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Last Updated: Tuesday, 28 February 2006, 11:20 GMT
Jonathan Agnew column
Jonathan Agnew
By Jonathan Agnew
BBC cricket correspondent

Even with a full strength team, England would have found this opening Test in India a tough ordeal.

Andrew Flintoff
Andrew Flintoff must inspire something truly remarkable from his players - if anyone is capable of doing that, it is Freddie
Now, reduced to a third choice captain, an opening batsman who has just flown halfway round the world and a spin attack with just three caps between them, they need a miracle.

Every aspect of the playing conditions are stacked in India's favour - even to the deliberate heavy watering of the outfield which, incidentally, is the only splash of green in an otherwise arid and dusty city.

This has been done to reduce the chances of England's seamers finding reverse swing, while the grassless, dry pitch will take spin from the start.

The heat is savage - Nagpur recently had its hottest February day for more than a century - and the forecast for the next week is for temperatures nudging the hundred mark.

So, against this backdrop Andrew Flintoff must inspire something truly remarkable from his players.

If anyone is capable of doing that, it is Freddie, but England fans will be hoping that it does not come at the heavy price of affecting his own game.

Monte Panesar
Panesar looks to me to be the most likely spinner to win a Test for England
England's management could have gone for an easy option, and chosen Andrew Strauss instead, but they see in Flintoff the ability to lift sagging morale as well as the tactical acumen required in a Test match here.

This involves rather more than simply rotating four fast bowlers, and Flintoff's greatest challenge will probably come when he turns to his inexperienced spinners.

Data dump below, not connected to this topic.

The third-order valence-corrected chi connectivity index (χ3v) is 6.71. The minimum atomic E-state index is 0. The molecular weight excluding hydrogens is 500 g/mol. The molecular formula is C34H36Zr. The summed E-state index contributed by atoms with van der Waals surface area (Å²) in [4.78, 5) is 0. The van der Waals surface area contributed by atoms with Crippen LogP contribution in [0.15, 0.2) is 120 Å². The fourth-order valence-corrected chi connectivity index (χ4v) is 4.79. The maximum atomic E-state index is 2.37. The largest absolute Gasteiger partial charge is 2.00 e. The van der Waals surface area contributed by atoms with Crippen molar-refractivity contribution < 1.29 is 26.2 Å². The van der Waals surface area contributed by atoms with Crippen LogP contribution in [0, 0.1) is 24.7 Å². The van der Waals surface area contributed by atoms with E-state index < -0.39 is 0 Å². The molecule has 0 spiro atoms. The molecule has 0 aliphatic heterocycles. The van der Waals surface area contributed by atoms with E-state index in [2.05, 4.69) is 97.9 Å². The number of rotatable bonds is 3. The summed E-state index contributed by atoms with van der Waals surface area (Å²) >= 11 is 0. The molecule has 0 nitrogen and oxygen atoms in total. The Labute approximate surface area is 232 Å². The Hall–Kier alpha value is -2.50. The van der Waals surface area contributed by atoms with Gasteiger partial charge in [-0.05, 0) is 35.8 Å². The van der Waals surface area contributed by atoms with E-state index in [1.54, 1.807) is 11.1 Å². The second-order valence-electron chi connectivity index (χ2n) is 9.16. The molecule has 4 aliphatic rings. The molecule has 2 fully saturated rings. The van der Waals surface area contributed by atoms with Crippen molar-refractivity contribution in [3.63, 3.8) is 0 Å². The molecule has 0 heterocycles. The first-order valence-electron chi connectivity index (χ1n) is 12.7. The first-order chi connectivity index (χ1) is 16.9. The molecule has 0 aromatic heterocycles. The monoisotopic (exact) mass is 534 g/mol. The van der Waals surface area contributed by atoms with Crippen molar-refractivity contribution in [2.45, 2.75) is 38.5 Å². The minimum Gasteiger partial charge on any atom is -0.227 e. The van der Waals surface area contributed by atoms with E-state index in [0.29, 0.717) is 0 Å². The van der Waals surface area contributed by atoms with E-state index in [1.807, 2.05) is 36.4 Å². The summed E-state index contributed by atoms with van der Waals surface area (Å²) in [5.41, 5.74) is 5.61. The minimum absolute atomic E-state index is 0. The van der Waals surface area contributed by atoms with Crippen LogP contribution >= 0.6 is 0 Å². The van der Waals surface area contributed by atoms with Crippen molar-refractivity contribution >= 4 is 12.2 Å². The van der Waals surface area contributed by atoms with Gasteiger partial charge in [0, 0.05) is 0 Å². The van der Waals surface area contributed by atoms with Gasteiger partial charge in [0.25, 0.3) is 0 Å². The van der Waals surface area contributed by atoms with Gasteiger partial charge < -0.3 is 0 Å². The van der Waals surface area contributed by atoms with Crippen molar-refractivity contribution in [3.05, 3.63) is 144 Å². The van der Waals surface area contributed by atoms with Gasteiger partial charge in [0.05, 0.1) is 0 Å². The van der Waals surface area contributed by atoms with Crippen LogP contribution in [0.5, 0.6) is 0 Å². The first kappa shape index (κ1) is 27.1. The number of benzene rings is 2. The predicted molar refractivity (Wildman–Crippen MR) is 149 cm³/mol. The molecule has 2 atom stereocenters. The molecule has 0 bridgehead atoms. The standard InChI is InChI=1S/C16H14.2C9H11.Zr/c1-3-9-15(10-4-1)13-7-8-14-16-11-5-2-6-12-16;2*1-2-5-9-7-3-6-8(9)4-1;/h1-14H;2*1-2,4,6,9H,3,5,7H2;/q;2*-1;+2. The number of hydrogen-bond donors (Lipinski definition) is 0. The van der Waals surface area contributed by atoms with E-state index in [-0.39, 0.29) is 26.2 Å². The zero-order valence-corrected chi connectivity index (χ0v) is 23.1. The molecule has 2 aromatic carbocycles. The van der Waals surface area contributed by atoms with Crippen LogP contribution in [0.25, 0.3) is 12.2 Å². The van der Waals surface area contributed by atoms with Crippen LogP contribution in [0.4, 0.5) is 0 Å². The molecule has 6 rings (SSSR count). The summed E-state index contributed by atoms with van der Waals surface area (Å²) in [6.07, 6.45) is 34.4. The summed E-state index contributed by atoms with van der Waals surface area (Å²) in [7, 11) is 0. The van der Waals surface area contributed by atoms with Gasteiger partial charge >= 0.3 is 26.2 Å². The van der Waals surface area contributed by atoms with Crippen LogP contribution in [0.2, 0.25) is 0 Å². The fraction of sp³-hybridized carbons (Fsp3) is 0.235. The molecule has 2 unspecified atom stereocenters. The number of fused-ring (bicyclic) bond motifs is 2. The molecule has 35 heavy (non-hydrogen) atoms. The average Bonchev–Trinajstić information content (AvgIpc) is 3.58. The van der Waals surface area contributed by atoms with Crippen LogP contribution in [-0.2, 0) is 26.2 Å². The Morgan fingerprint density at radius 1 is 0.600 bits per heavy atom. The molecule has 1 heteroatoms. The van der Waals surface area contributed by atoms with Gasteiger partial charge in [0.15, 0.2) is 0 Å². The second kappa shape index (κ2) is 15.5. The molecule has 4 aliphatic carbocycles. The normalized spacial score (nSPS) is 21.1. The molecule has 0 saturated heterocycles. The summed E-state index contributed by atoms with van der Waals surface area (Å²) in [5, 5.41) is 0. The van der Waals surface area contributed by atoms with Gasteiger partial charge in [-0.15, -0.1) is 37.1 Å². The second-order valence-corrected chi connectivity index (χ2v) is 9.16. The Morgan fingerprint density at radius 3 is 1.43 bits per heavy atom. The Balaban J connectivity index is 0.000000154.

England seem likely to select two from Ian Blackwell, Shaun Udal and Monty Panesar.

Udal - the only one to have played Test cricket - is a hardened county professional and that might very well count in his favour.

Should India choose two of their left-arm quicks, they will also kick up some rough for Udal to aim at outside the right handers' off stump. I hope that England go for Panesar as the second option.

They will have covered the batting option by choosing Udal - or Blackwell for that matter - but Panesar is an absolute natural.

While his fielding and catching still leave a lot to be desired, he looks to me to be the most likely spinner to win a Test for England.

India's batting line up is formidable and in their spinners, Harbhajan Singh and Anil Kumble, they will reckon to have enough to win the game.

The only area of uncertainty in the Indian camp is the pace attack, but they will be used as little more than shine removers.

Report: BBC News' Joe Wilson

Report: BBC cricket correspondent Jonathan Agnew

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